Mickey Harte hits back at Tyrone off the pace suggestions
It’s all about timing and calculations as the top teams seek to peak at the business end of the Championship, but Tyrone manager Mickey Harte has dismissed suggestions that his team is off the pace in these early days of competitive action in 2019.
Kerry looked sharper and keener in their NFL opening day win over the Red Hands at Killarney last Sunday.
The four points loss puts pressure on last year’s beaten All-Ireland finalists as they prepare to face Mayo at Healy Park on Sunday, needing a win to avoid getting sucked into a relegation struggle, even at this early stage.
“I think our players have done quite a bit of work in the last few weeks, because nowadays modern gaelic football athletes do work hard themselves anyway,” said Harte.
“I suppose collectively we haven’t as much done maybe as we would have done at other times, but I don’t think we can make that as a factor for how we were (against Kerry).”
Despite the reversal at Fitzgerald Stadium, Harte gleaned many positives from his team’s performance at a venue that has traditionally been a difficult place for Red Hand teams to go.
“I have commended the boys for the effort they put in. I think on a number of times the rub of the green just didn’t go with us.
“I did feel that a few little breaks of the ball here and there actually ended up in Kerry hands and they were critical to the outcome of the game.
“And I think that we probably deserved to be beaten by less than four points. I think we put in a bigger effort than that and deserved to be closer than that.”
Tyrone went into their Division One campaign with five competitive games under their belt in the Dr McKenna Cup, while new Kerry manager Peter Keane had opted out of Munster’s McGrath Cup in favour of concentrating on getting his players conditioned.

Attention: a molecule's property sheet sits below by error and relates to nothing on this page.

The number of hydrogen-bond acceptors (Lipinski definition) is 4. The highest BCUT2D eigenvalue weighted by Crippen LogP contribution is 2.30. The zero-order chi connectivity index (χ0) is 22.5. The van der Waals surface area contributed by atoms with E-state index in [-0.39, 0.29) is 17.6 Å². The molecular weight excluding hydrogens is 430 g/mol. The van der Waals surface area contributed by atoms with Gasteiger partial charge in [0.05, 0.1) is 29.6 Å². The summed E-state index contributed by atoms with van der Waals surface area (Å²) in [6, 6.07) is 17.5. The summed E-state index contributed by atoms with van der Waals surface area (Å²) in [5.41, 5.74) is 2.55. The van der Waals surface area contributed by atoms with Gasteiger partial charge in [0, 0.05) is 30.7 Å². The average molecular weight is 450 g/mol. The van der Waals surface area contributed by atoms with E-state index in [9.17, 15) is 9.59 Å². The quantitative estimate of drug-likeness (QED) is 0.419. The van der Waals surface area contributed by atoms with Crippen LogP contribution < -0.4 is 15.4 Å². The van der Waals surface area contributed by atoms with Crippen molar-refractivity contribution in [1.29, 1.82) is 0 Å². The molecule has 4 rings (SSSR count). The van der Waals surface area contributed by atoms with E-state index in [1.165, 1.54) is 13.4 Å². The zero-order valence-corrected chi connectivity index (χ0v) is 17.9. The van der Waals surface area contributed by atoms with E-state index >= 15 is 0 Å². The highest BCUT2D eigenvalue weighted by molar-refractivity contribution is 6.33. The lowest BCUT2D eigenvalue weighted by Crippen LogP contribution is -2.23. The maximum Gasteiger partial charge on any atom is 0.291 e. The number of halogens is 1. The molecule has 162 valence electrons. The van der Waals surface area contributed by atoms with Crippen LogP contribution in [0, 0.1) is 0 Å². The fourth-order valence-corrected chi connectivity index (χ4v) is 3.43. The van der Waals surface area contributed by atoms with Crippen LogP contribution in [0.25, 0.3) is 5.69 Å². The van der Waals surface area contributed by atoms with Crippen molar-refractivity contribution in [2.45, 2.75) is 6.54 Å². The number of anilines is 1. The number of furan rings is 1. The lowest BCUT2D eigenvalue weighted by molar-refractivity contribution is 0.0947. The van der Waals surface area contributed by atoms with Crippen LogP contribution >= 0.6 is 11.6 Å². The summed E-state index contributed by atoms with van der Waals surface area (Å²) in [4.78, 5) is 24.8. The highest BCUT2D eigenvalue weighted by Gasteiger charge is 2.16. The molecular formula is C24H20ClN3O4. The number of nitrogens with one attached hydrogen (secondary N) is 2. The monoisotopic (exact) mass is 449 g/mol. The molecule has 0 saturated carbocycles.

But it was the home side that was much quicker in getting to the pace of the contest in front of a big crowd that was given an early season reminder of the growing importance of the National Football League.
“Maybe in the past you could have played league football, even away back when I started, it wasn’t so intense as it is now, but I think people now know that this is a very strong breeding ground for the Championship, and you’re going to get very much more competitive games than you used to do,” Harte added.
“And I think that’s what we found. It was a really intense game, and I think that’s good. It was an enjoyable game, I think you could sense the crowd enjoyed the turnovers, and I think we offered plenty of turnovers as well.
“The count for Kerry was good, but we had a great count of turnovers in the first half as well.”
Tyrone will also be brushing up on their interpretation of the new playing rules ahead of this weekend’s clash with Mayo.
On a couple of occasions last Sunday, they were penalised for playing a sideline ball backwards.
“Maybe they weren’t focused totally on it, the backward kick from a sideline ball, and it’s a bit unfortunate.
“Maybe it’s asking more of the players out the field to present in a better way for the ball. So we can’t fault the people.
“I think maybe in the first case Ronan McNamee just forgot about it, because it wasn’t high on the agenda. And I don’t know what Petey (Harte) was at with the one he took, I think he was trying to slice it across the field without putting it back.
“I suppose people have got to get used to these things, for they’re going to be there and they’re going to have to learn to play with it. I don’t think that was a significant factor in the outcome of the game.
“The significant factor was how Kerry played in the first half, and how they really were very difficult to break down. They were well structured and pretty intense in the tackle.
“And that made it very difficult for us to get scores. Having said that, I think we should have got more than the one point that we did, and I think we could have kept them to less than five.”